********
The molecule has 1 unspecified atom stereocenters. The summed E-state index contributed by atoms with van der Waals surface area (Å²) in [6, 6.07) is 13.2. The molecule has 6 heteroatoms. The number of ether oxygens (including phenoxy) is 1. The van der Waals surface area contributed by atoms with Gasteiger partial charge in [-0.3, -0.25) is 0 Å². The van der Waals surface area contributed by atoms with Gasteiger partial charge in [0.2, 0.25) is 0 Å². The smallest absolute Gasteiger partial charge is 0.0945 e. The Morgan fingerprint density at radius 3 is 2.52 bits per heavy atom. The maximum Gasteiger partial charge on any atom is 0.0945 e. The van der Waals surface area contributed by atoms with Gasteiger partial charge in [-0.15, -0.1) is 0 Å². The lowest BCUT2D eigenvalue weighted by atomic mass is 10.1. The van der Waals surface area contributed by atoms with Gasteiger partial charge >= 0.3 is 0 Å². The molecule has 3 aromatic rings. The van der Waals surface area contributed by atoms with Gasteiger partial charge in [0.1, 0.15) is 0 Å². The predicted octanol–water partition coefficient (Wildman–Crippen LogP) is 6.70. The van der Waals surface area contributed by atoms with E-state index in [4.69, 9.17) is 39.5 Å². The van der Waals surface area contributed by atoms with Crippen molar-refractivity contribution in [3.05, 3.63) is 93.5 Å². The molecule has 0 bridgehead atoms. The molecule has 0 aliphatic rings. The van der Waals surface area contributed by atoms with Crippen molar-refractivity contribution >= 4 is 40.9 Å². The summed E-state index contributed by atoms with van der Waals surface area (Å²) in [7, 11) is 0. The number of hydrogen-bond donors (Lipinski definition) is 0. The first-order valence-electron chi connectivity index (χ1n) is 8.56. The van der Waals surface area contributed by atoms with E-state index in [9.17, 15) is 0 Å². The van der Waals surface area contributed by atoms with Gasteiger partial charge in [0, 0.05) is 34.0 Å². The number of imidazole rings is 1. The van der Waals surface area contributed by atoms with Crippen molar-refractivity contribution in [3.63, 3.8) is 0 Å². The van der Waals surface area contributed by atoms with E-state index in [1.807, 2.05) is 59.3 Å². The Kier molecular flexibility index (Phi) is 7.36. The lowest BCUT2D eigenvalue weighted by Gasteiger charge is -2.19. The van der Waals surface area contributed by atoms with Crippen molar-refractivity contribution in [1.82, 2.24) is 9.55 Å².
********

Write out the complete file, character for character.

The molecule has 1 unspecified atom stereocenters. The summed E-state index contributed by atoms with van der Waals surface area (Å²) in [6, 6.07) is 13.2. The molecule has 6 heteroatoms. The number of ether oxygens (including phenoxy) is 1. The van der Waals surface area contributed by atoms with Gasteiger partial charge in [-0.3, -0.25) is 0 Å². The van der Waals surface area contributed by atoms with Gasteiger partial charge in [0.2, 0.25) is 0 Å². The smallest absolute Gasteiger partial charge is 0.0945 e. The Morgan fingerprint density at radius 3 is 2.52 bits per heavy atom. The maximum Gasteiger partial charge on any atom is 0.0945 e. The van der Waals surface area contributed by atoms with Gasteiger partial charge in [-0.15, -0.1) is 0 Å². The lowest BCUT2D eigenvalue weighted by atomic mass is 10.1. The van der Waals surface area contributed by atoms with Gasteiger partial charge >= 0.3 is 0 Å². The molecule has 3 aromatic rings. The van der Waals surface area contributed by atoms with Gasteiger partial charge in [0.1, 0.15) is 0 Å². The predicted octanol–water partition coefficient (Wildman–Crippen LogP) is 6.70. The van der Waals surface area contributed by atoms with E-state index in [4.69, 9.17) is 39.5 Å². The van der Waals surface area contributed by atoms with Crippen molar-refractivity contribution in [3.05, 3.63) is 93.5 Å². The molecule has 0 bridgehead atoms. The molecule has 0 aliphatic rings. The van der Waals surface area contributed by atoms with Crippen molar-refractivity contribution >= 4 is 40.9 Å². The summed E-state index contributed by atoms with van der Waals surface area (Å²) in [7, 11) is 0. The number of hydrogen-bond donors (Lipinski definition) is 0. The first-order valence-electron chi connectivity index (χ1n) is 8.56. The van der Waals surface area contributed by atoms with E-state index in [9.17, 15) is 0 Å². The van der Waals surface area contributed by atoms with Gasteiger partial charge in [0, 0.05) is 34.0 Å². The number of imidazole rings is 1. The van der Waals surface area contributed by atoms with Crippen molar-refractivity contribution in [3.63, 3.8) is 0 Å². The van der Waals surface area contributed by atoms with E-state index in [1.807, 2.05) is 59.3 Å². The Kier molecular flexibility index (Phi) is 7.36. The lowest BCUT2D eigenvalue weighted by Gasteiger charge is -2.19. The van der Waals surface area contributed by atoms with Crippen molar-refractivity contribution in [1.82, 2.24) is 9.55 Å².